In one of the top floors was that family — a couple with their small child. I remember when I first noticed them — he would’ve probably just turned one, a little boy dressed only in a nappy, taking a few unsteady steps as mum hung up clothes to dry. Sometimes they had friends over, also with small children. But usually it was just the three of them. Sometimes they would enjoy beers in the afternoon sun, chatting while their son played with his toys.

One time I crossed paths with the father on the street and almost said hi, that’s how familiar they felt.

When I sold my single bed a few years ago, the man who bought it brought along his son, who would be getting my bed. After letting his little man inspect the bed and give it his approval, we took a breather on the balcony. “Look,” the man said, pointing at the opposite apartment balcony, where my unknown neighbours were relaxing, “there’s a little dude.” And with the enthusiasm that children get when they observe other small fry, the son started waving madly and yelled, “Hi little duuuuuude!”

My unknown neighbour growing older has always been my marker of how much time has passed since I first moved in. I remember one day, with a start, that the “baby” was a toddler now.

Then, a few weeks ago, I noticed that their balcony had been seeming a bit empty. I observed the dad enjoying a solitary beer, staring out at the view, seemingly lost in his thoughts. His son strode in — with even, measured steps — he’d outgrown the quick, hurried steps of a toddler who is still making the most of the newfound skill of walking by running in short bursts.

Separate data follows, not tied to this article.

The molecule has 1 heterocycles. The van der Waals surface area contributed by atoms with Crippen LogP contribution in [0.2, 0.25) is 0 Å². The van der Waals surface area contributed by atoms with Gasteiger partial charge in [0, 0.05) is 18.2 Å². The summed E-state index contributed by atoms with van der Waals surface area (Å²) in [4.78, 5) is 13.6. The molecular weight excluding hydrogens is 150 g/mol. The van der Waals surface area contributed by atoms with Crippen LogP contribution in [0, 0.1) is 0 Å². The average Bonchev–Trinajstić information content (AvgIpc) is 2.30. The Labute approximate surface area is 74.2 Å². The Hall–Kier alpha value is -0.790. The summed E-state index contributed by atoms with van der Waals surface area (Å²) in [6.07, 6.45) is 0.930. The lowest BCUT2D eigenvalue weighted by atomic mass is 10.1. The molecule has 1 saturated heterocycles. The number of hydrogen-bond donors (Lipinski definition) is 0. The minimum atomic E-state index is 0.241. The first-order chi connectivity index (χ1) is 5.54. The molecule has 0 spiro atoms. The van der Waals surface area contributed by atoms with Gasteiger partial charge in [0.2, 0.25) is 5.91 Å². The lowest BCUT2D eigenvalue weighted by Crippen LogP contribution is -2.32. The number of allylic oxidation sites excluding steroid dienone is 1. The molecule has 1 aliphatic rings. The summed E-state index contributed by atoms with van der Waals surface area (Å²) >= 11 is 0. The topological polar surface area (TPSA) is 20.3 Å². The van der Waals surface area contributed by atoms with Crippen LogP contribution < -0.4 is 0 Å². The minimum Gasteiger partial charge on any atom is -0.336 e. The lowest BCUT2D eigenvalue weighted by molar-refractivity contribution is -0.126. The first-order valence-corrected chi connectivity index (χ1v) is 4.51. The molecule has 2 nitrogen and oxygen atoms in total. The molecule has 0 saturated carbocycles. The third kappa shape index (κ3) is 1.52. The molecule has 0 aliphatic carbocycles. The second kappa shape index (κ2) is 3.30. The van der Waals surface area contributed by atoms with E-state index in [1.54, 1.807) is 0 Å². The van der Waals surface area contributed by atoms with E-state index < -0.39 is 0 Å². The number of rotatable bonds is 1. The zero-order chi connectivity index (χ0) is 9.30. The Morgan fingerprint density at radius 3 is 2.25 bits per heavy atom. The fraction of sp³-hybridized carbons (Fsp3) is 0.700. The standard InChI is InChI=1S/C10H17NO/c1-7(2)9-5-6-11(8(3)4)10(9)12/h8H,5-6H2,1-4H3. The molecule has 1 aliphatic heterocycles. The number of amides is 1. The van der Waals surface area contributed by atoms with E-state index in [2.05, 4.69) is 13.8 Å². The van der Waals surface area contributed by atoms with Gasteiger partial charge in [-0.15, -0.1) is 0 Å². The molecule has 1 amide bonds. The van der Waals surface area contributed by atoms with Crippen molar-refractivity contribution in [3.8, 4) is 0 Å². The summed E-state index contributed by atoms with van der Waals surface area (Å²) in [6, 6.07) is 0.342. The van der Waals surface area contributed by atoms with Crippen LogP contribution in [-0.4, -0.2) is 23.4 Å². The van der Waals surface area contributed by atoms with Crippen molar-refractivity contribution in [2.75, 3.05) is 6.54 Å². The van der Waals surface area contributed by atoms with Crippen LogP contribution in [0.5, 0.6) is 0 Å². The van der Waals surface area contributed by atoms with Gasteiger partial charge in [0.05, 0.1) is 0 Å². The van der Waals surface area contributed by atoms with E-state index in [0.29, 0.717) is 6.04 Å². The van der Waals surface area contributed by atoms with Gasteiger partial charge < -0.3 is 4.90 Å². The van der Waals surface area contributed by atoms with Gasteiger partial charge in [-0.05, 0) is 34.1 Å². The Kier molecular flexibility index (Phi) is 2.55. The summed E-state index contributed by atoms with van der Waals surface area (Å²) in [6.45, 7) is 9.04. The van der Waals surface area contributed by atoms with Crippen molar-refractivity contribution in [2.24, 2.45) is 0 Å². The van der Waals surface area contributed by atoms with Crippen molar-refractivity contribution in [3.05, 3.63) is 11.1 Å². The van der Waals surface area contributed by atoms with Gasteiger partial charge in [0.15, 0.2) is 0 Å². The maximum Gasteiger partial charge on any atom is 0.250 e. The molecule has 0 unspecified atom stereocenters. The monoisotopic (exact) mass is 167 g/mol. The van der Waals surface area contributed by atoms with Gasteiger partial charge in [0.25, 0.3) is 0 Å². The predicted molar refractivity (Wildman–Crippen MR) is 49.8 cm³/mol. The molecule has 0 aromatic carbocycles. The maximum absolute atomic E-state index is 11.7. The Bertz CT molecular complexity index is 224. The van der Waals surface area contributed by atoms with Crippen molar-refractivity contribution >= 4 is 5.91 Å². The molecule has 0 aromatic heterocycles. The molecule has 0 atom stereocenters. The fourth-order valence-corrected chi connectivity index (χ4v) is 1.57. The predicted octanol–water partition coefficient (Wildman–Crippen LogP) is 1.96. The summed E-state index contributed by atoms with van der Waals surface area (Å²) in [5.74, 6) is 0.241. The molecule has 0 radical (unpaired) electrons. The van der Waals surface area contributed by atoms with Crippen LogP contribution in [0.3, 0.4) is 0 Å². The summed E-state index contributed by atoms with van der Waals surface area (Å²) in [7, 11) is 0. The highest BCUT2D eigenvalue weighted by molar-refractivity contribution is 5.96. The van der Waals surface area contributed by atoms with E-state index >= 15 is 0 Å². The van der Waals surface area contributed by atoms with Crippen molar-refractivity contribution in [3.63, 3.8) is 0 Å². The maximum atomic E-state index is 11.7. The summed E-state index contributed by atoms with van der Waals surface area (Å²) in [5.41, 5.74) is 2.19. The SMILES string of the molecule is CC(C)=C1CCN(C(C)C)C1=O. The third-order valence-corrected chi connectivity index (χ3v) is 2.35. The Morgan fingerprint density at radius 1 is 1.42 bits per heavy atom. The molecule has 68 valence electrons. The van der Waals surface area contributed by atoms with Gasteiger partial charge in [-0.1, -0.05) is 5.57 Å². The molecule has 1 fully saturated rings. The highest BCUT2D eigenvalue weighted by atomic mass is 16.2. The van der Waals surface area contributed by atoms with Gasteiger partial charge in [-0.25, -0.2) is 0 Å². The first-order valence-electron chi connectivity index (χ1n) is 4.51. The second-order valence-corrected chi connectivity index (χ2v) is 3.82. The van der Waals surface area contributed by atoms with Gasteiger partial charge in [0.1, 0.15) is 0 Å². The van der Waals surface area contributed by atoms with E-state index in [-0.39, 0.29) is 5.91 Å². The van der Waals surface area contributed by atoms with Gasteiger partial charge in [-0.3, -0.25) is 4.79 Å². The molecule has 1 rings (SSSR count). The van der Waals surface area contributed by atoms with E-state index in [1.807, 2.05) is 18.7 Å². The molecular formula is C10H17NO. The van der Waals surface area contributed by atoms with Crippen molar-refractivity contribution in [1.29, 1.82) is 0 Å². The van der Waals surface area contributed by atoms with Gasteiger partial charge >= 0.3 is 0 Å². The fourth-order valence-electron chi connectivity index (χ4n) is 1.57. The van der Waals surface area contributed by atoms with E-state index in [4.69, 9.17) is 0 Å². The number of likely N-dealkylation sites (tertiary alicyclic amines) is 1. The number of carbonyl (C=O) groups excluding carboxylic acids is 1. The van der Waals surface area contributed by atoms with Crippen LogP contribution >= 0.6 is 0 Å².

Then they left the balcony.

Then they were gone.

On getting older

On one hand, I do know that every day, everyone’s getting a leetle bit older 😉

However, two things happened lately that made me think about getting older. The first is that I had a birthday. (And yes, I know that technically I didn’t turn a year older then — I turned a day older, which happened to be exactly N years to the day I was born.)

The second is that I renewed my driver licence and realised that I’ll be 40 the next time it’s due. Forty!!!

The thing is, I don’t feel as old as I thought I would at this age.

Energy-wise, I feel around the same as I did when I was in my twenties (unless there’s been a gradual decline that I haven’t noticed). I can still fit into the same clothes and I’m just as active (if not more) than I was a decade ago. But I can tell that my body has started to shift.

I have to take a closer look at my diet, otherwise I seem to gain weight more easily. I can’t take as much alcohol as I used to (though I’m not sure if because I started cutting down on alcohol years ago). I get up earlier now, and can no longer stay awake late at night.

I don’t have any white hairs yet (I’ve told S to be brutally honest if/when he spots any). But I’ve got more wrinkles round my face and spots on my skin.

Mentally, I’m in a much better place than I was 10 years ago. I’m less skittish, less seeking of other people’s approval. I’m more accepting of myself and less accepting of BS from other people. I am happier to spend time myself or in quiet moments. I’m no longer in the rush of always needing to find something to do.

All in all, I’m pretty happy where I am.

But, but, whenever I see my age presented to me, I sometimes have a bit of a shock. Am I really this old?

Obviously, most of my friends are in their 30s now too, and I see some of them posting about how they’ve fully embraced being in their 30s. I’m not going to lie, I’m not quite there yet! I like where I am, but I can’t seem to reconcile it with the number that is my age. The truth is, I usually forget my age and I’m happily plodding along. But when I’m confronted with it, such as filling an online form, I think, whoa, really?!

One of these days, I’ll get over this age thing. 😛